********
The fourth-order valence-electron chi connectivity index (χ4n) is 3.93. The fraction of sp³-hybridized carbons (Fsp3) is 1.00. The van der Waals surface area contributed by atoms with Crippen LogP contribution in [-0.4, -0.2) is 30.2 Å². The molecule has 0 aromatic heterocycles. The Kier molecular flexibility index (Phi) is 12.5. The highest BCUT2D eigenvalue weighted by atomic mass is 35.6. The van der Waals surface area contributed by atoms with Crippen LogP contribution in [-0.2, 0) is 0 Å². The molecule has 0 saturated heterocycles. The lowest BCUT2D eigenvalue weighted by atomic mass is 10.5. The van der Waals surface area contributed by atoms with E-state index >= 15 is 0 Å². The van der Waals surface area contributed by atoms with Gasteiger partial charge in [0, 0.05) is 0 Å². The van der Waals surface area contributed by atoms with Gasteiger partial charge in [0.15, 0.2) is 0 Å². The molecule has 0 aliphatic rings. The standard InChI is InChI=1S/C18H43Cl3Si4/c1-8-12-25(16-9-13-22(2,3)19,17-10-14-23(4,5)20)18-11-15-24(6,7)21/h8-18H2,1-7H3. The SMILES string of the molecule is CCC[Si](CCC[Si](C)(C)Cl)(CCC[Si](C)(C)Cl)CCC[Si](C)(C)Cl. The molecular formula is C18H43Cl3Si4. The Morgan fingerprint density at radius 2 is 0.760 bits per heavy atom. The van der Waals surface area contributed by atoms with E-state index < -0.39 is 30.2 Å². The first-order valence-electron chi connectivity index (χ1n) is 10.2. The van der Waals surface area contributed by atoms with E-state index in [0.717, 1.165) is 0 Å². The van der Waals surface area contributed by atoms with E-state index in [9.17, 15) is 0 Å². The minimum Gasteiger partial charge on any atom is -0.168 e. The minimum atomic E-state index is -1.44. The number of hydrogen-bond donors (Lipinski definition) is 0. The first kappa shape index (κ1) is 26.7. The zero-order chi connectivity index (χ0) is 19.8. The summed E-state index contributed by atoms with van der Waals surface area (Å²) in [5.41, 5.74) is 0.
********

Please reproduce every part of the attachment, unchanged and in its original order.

The fourth-order valence-electron chi connectivity index (χ4n) is 3.93. The fraction of sp³-hybridized carbons (Fsp3) is 1.00. The van der Waals surface area contributed by atoms with Crippen LogP contribution in [-0.4, -0.2) is 30.2 Å². The molecule has 0 aromatic heterocycles. The Kier molecular flexibility index (Phi) is 12.5. The highest BCUT2D eigenvalue weighted by atomic mass is 35.6. The van der Waals surface area contributed by atoms with Crippen LogP contribution in [-0.2, 0) is 0 Å². The molecule has 0 saturated heterocycles. The lowest BCUT2D eigenvalue weighted by atomic mass is 10.5. The van der Waals surface area contributed by atoms with E-state index >= 15 is 0 Å². The van der Waals surface area contributed by atoms with Gasteiger partial charge in [0, 0.05) is 0 Å². The van der Waals surface area contributed by atoms with Gasteiger partial charge in [0.15, 0.2) is 0 Å². The molecule has 0 aliphatic rings. The standard InChI is InChI=1S/C18H43Cl3Si4/c1-8-12-25(16-9-13-22(2,3)19,17-10-14-23(4,5)20)18-11-15-24(6,7)21/h8-18H2,1-7H3. The SMILES string of the molecule is CCC[Si](CCC[Si](C)(C)Cl)(CCC[Si](C)(C)Cl)CCC[Si](C)(C)Cl. The molecular formula is C18H43Cl3Si4. The Morgan fingerprint density at radius 2 is 0.760 bits per heavy atom. The van der Waals surface area contributed by atoms with E-state index < -0.39 is 30.2 Å². The first-order valence-electron chi connectivity index (χ1n) is 10.2. The van der Waals surface area contributed by atoms with E-state index in [0.717, 1.165) is 0 Å². The van der Waals surface area contributed by atoms with E-state index in [9.17, 15) is 0 Å². The minimum Gasteiger partial charge on any atom is -0.168 e. The minimum atomic E-state index is -1.44. The number of hydrogen-bond donors (Lipinski definition) is 0. The first kappa shape index (κ1) is 26.7. The zero-order chi connectivity index (χ0) is 19.8. The summed E-state index contributed by atoms with van der Waals surface area (Å²) in [5.41, 5.74) is 0.